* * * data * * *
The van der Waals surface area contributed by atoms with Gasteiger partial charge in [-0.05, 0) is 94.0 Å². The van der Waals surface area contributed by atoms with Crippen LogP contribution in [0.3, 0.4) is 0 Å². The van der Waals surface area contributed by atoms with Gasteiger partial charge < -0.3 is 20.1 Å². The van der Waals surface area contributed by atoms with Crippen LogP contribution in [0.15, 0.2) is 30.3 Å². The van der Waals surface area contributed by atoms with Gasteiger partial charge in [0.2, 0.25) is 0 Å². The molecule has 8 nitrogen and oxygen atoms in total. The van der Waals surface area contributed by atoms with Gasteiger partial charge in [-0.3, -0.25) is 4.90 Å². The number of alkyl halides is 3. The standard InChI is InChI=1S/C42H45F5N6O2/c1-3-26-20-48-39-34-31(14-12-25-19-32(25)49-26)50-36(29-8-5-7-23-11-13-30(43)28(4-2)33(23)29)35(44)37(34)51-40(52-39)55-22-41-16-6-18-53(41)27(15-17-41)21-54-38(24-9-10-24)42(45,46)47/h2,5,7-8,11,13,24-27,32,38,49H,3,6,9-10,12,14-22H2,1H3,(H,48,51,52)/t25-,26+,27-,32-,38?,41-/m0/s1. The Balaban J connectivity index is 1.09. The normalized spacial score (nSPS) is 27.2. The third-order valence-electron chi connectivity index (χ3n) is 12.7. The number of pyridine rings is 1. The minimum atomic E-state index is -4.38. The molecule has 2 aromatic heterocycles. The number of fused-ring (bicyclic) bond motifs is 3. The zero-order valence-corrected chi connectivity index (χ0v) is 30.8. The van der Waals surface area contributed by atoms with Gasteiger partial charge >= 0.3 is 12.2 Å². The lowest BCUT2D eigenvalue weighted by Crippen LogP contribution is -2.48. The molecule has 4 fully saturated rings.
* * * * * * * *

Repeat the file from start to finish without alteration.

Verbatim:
The van der Waals surface area contributed by atoms with Gasteiger partial charge in [-0.05, 0) is 94.0 Å². The van der Waals surface area contributed by atoms with Crippen LogP contribution in [0.3, 0.4) is 0 Å². The van der Waals surface area contributed by atoms with Gasteiger partial charge < -0.3 is 20.1 Å². The van der Waals surface area contributed by atoms with Crippen LogP contribution in [0.15, 0.2) is 30.3 Å². The van der Waals surface area contributed by atoms with Gasteiger partial charge in [0.2, 0.25) is 0 Å². The molecule has 8 nitrogen and oxygen atoms in total. The van der Waals surface area contributed by atoms with Gasteiger partial charge in [-0.3, -0.25) is 4.90 Å². The number of alkyl halides is 3. The standard InChI is InChI=1S/C42H45F5N6O2/c1-3-26-20-48-39-34-31(14-12-25-19-32(25)49-26)50-36(29-8-5-7-23-11-13-30(43)28(4-2)33(23)29)35(44)37(34)51-40(52-39)55-22-41-16-6-18-53(41)27(15-17-41)21-54-38(24-9-10-24)42(45,46)47/h2,5,7-8,11,13,24-27,32,38,49H,3,6,9-10,12,14-22H2,1H3,(H,48,51,52)/t25-,26+,27-,32-,38?,41-/m0/s1. The Balaban J connectivity index is 1.09. The normalized spacial score (nSPS) is 27.2. The third-order valence-electron chi connectivity index (χ3n) is 12.7. The number of pyridine rings is 1. The minimum atomic E-state index is -4.38. The molecule has 2 aromatic heterocycles. The number of fused-ring (bicyclic) bond motifs is 3. The zero-order valence-corrected chi connectivity index (χ0v) is 30.8. The van der Waals surface area contributed by atoms with Gasteiger partial charge >= 0.3 is 12.2 Å². The lowest BCUT2D eigenvalue weighted by Crippen LogP contribution is -2.48. The molecule has 4 fully saturated rings.